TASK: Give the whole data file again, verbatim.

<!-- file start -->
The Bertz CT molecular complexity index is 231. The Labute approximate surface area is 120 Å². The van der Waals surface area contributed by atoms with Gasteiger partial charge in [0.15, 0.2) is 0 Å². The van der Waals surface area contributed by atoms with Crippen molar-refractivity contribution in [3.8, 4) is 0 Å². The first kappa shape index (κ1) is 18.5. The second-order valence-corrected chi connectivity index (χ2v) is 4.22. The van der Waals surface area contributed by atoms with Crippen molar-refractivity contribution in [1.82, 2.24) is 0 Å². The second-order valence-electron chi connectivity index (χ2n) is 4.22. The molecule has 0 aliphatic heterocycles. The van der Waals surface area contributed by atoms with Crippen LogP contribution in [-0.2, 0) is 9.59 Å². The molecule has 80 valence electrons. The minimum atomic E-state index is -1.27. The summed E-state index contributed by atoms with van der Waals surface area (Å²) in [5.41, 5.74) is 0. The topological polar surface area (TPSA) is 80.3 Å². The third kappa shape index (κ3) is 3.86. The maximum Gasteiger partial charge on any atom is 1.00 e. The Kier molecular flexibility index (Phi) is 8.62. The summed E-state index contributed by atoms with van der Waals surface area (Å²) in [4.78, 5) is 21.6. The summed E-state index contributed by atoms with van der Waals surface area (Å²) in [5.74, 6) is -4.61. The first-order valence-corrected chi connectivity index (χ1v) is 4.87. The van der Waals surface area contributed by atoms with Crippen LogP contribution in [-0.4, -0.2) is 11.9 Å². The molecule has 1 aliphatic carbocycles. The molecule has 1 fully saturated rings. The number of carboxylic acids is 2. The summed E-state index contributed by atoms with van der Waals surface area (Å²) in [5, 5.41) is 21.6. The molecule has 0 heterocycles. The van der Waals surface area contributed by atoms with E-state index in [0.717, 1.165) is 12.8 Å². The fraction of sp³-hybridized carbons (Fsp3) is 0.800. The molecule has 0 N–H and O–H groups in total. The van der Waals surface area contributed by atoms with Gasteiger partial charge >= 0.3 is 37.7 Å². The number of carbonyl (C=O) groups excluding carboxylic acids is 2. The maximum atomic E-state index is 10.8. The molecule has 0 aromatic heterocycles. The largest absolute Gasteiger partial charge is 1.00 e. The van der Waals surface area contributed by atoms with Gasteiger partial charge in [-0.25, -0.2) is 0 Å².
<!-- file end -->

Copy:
The Bertz CT molecular complexity index is 231. The Labute approximate surface area is 120 Å². The van der Waals surface area contributed by atoms with Gasteiger partial charge in [0.15, 0.2) is 0 Å². The van der Waals surface area contributed by atoms with Crippen molar-refractivity contribution in [3.8, 4) is 0 Å². The first kappa shape index (κ1) is 18.5. The second-order valence-corrected chi connectivity index (χ2v) is 4.22. The van der Waals surface area contributed by atoms with Crippen molar-refractivity contribution in [1.82, 2.24) is 0 Å². The second-order valence-electron chi connectivity index (χ2n) is 4.22. The molecule has 0 aliphatic heterocycles. The van der Waals surface area contributed by atoms with Crippen LogP contribution in [-0.2, 0) is 9.59 Å². The molecule has 80 valence electrons. The minimum atomic E-state index is -1.27. The summed E-state index contributed by atoms with van der Waals surface area (Å²) in [5.41, 5.74) is 0. The topological polar surface area (TPSA) is 80.3 Å². The third kappa shape index (κ3) is 3.86. The maximum Gasteiger partial charge on any atom is 1.00 e. The Kier molecular flexibility index (Phi) is 8.62. The summed E-state index contributed by atoms with van der Waals surface area (Å²) in [4.78, 5) is 21.6. The summed E-state index contributed by atoms with van der Waals surface area (Å²) in [5.74, 6) is -4.61. The first-order valence-corrected chi connectivity index (χ1v) is 4.87. The van der Waals surface area contributed by atoms with Crippen LogP contribution in [-0.4, -0.2) is 11.9 Å². The molecule has 1 aliphatic carbocycles. The molecule has 1 fully saturated rings. The number of carboxylic acids is 2. The summed E-state index contributed by atoms with van der Waals surface area (Å²) in [5, 5.41) is 21.6. The molecule has 0 heterocycles. The van der Waals surface area contributed by atoms with E-state index in [0.717, 1.165) is 12.8 Å². The fraction of sp³-hybridized carbons (Fsp3) is 0.800. The molecule has 0 N–H and O–H groups in total. The van der Waals surface area contributed by atoms with Gasteiger partial charge >= 0.3 is 37.7 Å². The number of carbonyl (C=O) groups excluding carboxylic acids is 2. The maximum atomic E-state index is 10.8. The molecule has 0 aromatic heterocycles. The largest absolute Gasteiger partial charge is 1.00 e. The van der Waals surface area contributed by atoms with Gasteiger partial charge in [-0.25, -0.2) is 0 Å².